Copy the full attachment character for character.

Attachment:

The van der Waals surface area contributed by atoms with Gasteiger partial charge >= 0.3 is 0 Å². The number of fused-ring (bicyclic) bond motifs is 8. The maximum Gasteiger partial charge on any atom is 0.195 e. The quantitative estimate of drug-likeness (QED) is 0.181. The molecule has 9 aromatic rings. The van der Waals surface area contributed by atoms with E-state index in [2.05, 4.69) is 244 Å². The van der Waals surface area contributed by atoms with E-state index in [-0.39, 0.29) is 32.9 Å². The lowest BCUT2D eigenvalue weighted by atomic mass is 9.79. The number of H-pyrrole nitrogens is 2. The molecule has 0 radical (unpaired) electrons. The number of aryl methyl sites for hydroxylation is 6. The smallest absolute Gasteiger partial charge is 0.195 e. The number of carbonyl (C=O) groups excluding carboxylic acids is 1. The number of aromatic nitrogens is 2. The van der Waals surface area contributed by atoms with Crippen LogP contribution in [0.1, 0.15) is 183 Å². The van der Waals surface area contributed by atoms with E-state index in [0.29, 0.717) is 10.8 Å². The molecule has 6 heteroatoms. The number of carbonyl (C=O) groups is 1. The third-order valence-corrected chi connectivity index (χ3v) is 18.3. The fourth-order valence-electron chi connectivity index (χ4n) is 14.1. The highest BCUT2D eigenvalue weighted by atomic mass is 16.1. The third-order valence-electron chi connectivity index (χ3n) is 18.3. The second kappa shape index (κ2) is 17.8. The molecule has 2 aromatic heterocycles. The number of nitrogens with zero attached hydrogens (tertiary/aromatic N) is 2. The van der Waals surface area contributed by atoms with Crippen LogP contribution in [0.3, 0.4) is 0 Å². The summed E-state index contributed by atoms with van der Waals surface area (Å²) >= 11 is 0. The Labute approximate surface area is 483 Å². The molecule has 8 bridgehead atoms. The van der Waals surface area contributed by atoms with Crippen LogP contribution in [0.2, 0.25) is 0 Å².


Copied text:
The van der Waals surface area contributed by atoms with Gasteiger partial charge >= 0.3 is 0 Å². The number of fused-ring (bicyclic) bond motifs is 8. The maximum Gasteiger partial charge on any atom is 0.195 e. The quantitative estimate of drug-likeness (QED) is 0.181. The molecule has 9 aromatic rings. The van der Waals surface area contributed by atoms with E-state index in [2.05, 4.69) is 244 Å². The van der Waals surface area contributed by atoms with E-state index in [-0.39, 0.29) is 32.9 Å². The lowest BCUT2D eigenvalue weighted by atomic mass is 9.79. The number of H-pyrrole nitrogens is 2. The molecule has 0 radical (unpaired) electrons. The number of aryl methyl sites for hydroxylation is 6. The smallest absolute Gasteiger partial charge is 0.195 e. The number of carbonyl (C=O) groups excluding carboxylic acids is 1. The number of aromatic nitrogens is 2. The van der Waals surface area contributed by atoms with Crippen LogP contribution in [0.1, 0.15) is 183 Å². The van der Waals surface area contributed by atoms with E-state index in [0.29, 0.717) is 10.8 Å². The molecule has 6 heteroatoms. The number of carbonyl (C=O) groups is 1. The third-order valence-corrected chi connectivity index (χ3v) is 18.3. The fourth-order valence-electron chi connectivity index (χ4n) is 14.1. The highest BCUT2D eigenvalue weighted by atomic mass is 16.1. The third-order valence-electron chi connectivity index (χ3n) is 18.3. The second kappa shape index (κ2) is 17.8. The molecule has 2 aromatic heterocycles. The number of nitrogens with zero attached hydrogens (tertiary/aromatic N) is 2. The van der Waals surface area contributed by atoms with Crippen LogP contribution in [0.3, 0.4) is 0 Å². The summed E-state index contributed by atoms with van der Waals surface area (Å²) >= 11 is 0. The Labute approximate surface area is 483 Å². The molecule has 8 bridgehead atoms. The van der Waals surface area contributed by atoms with Crippen LogP contribution in [0.2, 0.25) is 0 Å².